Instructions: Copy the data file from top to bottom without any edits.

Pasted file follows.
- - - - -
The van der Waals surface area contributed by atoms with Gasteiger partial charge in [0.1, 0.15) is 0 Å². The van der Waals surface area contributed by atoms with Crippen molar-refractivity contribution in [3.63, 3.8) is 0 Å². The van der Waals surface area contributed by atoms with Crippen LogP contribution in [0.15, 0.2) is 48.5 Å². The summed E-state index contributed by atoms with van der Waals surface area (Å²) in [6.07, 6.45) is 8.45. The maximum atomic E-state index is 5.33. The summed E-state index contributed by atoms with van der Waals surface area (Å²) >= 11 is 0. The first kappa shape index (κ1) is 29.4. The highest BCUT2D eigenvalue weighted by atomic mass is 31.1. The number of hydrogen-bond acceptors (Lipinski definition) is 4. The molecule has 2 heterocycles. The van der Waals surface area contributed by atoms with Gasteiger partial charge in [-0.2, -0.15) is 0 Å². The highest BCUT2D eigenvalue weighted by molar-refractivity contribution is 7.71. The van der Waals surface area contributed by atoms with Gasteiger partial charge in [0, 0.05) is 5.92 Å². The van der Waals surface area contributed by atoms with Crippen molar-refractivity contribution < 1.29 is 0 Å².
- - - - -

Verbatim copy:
The van der Waals surface area contributed by atoms with Gasteiger partial charge in [0.1, 0.15) is 0 Å². The van der Waals surface area contributed by atoms with Crippen molar-refractivity contribution in [3.63, 3.8) is 0 Å². The van der Waals surface area contributed by atoms with Crippen LogP contribution in [0.15, 0.2) is 48.5 Å². The summed E-state index contributed by atoms with van der Waals surface area (Å²) in [6.07, 6.45) is 8.45. The maximum atomic E-state index is 5.33. The summed E-state index contributed by atoms with van der Waals surface area (Å²) >= 11 is 0. The first kappa shape index (κ1) is 29.4. The highest BCUT2D eigenvalue weighted by atomic mass is 31.1. The number of hydrogen-bond acceptors (Lipinski definition) is 4. The molecule has 2 heterocycles. The van der Waals surface area contributed by atoms with Gasteiger partial charge in [-0.2, -0.15) is 0 Å². The highest BCUT2D eigenvalue weighted by molar-refractivity contribution is 7.71. The van der Waals surface area contributed by atoms with Gasteiger partial charge in [0, 0.05) is 5.92 Å². The van der Waals surface area contributed by atoms with Crippen molar-refractivity contribution < 1.29 is 0 Å².